Old Fashioned Peanut Butter CookiesUpdated: July 27, 2018 Cookie Recipes
My tween actually took a conventional (yuck-o) peanut butter cookies recipe and converted it to healthy ingredients in order to make the yummy cookies pictured above. She did this totally on her own while I was out of town one weekend. I was so proud of her! Her two brothers love them too. If you get a teenage boy’s approval on a dish, it has to be good!
Homemade Peanut Butter Cookies
Of course, the key to these cookies is using butter instead of some nasty frankenfood spread or rancid margarine. The second big difference was her choice of flour. She used sprouted flour (einkorn), which really makes the most insanely good cookies in our family’s experience. Spelt or farro are also good choices.
If you are gluten free, you can make gluten free flour using quality grains like teff or millet. Another option is to use this quality brand of whole grain gluten free flour that contains no added starch.
Finally, she substituted a healthy sweetener in place of the white sugar called for in the original recipe. Many of you may not know that almost all of the white sugar and brown sugar on the market in North America is actually derived from GMO sugar beets. This is a recent development in the last few years. Unless the white sugar you buy specifically says “cane sugar” on the label, you are eating GMOs my friends.
My daughter took it a step further and not only eliminated the GMOs by selecting cane sugar, but she chose a more unrefined sweetener too that still contains minerals and is unbleached.
Feel free to substitute some other type of nut butter if you prefer not to use peanut butter. This brand of quality sprouted and soaked nut butters is our family’s favorite. Just about any soaked nut butter you can imagine is available!
Homemade Peanut Butter Cookies
Recipe for old fashioned peanut butter cookies that uses only whole ingredients that would make your Great Grandmother proud.
Preheat oven to 375 F/ 191 C
Mix wet ingredients in one large mixing bowl and dry ingredients in another. Add dry ingredients slowly to wet ingredients using a hand mixer set to slow.
Once just blended, switch to medium speed and continue blending until the batter is thoroughly mixed.
With dampened hands (to prevent sticking), shape dough into 1 1/2 inch balls. Place balls 2 inches apart on large cookie sheets lined with unbleached parchment paper.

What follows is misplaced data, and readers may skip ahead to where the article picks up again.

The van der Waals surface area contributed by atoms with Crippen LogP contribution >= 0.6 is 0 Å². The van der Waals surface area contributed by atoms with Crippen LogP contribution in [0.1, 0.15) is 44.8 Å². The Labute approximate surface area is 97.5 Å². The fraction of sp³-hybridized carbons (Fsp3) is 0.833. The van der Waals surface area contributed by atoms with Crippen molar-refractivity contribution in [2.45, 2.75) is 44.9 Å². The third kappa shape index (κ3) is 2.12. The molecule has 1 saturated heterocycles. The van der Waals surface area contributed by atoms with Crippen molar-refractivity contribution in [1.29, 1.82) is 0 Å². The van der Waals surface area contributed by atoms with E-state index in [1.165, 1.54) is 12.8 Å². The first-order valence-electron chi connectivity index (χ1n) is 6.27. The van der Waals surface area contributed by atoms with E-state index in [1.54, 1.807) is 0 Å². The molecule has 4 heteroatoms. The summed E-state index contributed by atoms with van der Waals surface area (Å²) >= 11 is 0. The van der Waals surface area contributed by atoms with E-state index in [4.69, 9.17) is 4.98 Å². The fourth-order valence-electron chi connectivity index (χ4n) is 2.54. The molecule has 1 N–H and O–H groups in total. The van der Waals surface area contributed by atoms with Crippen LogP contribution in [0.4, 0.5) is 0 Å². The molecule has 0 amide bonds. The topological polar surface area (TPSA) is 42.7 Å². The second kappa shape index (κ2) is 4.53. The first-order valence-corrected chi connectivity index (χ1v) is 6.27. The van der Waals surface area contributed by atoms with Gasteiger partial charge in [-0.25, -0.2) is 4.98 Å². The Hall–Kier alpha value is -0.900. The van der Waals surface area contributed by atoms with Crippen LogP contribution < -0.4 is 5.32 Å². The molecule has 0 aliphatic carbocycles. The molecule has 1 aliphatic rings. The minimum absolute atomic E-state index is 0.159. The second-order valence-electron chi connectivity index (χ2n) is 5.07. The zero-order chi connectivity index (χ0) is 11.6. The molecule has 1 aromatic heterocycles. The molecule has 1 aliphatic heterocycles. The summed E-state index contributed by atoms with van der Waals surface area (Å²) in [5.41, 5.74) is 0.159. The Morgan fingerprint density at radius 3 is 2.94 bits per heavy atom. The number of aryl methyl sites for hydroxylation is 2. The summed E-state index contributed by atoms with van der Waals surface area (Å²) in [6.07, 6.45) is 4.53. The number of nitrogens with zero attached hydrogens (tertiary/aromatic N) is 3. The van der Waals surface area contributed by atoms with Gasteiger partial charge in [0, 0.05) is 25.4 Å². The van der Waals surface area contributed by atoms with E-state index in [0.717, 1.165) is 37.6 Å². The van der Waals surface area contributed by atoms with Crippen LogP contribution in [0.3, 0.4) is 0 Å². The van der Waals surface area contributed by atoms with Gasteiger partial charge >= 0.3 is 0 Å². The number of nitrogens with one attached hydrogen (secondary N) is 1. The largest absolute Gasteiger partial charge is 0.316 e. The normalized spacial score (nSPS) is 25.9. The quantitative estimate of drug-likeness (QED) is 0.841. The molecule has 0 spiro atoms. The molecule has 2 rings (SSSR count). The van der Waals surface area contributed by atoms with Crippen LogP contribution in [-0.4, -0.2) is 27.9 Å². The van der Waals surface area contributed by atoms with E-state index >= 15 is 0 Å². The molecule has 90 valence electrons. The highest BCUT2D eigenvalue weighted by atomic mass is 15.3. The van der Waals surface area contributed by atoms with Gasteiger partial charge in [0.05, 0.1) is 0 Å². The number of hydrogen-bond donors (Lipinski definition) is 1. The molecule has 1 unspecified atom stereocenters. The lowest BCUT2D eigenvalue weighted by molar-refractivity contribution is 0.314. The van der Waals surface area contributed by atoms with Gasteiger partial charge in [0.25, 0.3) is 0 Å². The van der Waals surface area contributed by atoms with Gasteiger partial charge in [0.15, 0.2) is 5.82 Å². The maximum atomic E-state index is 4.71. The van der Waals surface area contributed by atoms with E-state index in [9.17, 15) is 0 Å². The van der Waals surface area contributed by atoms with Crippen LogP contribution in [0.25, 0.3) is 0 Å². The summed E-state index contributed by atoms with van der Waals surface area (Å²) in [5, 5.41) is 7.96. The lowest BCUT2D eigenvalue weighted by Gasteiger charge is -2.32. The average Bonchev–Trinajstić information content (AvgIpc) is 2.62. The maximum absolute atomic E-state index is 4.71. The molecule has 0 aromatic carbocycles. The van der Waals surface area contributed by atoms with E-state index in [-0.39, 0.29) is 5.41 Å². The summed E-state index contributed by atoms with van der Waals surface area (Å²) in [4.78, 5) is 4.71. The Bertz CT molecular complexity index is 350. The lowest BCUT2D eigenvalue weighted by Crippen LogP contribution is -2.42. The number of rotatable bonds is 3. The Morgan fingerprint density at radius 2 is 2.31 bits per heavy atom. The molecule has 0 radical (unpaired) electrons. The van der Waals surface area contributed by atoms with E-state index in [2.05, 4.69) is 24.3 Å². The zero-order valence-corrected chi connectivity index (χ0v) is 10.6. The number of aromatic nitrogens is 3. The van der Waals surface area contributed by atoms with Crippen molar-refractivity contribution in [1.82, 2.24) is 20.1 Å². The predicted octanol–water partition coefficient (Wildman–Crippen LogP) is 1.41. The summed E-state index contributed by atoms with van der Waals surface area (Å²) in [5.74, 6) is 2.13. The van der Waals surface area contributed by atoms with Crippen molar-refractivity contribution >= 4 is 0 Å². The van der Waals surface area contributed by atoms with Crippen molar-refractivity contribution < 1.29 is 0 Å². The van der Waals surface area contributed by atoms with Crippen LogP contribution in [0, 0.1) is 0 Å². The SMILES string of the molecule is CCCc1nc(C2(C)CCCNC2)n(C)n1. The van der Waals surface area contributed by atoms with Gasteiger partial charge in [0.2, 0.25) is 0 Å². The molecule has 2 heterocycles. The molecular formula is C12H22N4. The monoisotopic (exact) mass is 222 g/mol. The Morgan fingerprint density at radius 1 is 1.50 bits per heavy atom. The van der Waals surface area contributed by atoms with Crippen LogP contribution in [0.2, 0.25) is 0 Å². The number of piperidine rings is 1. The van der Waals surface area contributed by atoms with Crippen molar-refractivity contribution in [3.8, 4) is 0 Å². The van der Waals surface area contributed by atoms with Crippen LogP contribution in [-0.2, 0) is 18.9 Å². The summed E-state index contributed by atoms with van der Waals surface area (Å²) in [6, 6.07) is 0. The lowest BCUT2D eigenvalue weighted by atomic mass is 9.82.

Flatten each ball gently with your fingers.
Dip a fork into flour (to prevent sticking) and press across the top of each cookie. Repeat at right angles to flatten each cookie to about 2 inches in diameter.
Bake cookies for about 15 minutes or until just slightly browned. Do not overbake!
Cool cookies on a wire rack or just leave on the cookie sheet for about 10 minutes.
Remove the cookies gently with a spatula when cooled and place on large plates to finish cooling completely.
Store in a large glass casserole dish with a lid on the counter or a cookie jar. Refrigerate cookies you will not eat within 2 days.
It is important to use roasted rather than raw peanut butter if not using soaked peanuts that you grind yourself. This eliminates the issue of lectins which can trigger gastrointestinal upset when consumed as raw peanuts or unrefined peanut oil.
If you use unsalted peanut butter, then add 1/4 tsp sea salt to the batter.
Other Cookie Recipes to Enjoy
Sarah, The Healthy Home Economist
Sarah Pope has been a Health and Nutrition Educator since 2002. She serves on the Board of Directors for the Weston A. Price Foundation.
Sarah was awarded Activist of the Year at the International Wise Traditions Conference in 2010.
Sarah earned a Bachelor of Arts (summa cum laude, Phi Beta Kappa) in Economics from Furman University and a Master’s degree in Government (Financial Management) from the University of Pennsylvania.
Mother to three healthy children, blogger, and best-selling author, she writes about the practical application of Traditional Diet and evidence-based wellness within the modern household. Her work has been featured by USA Today, The New York Times, National Review, ABC, NBC, and many others.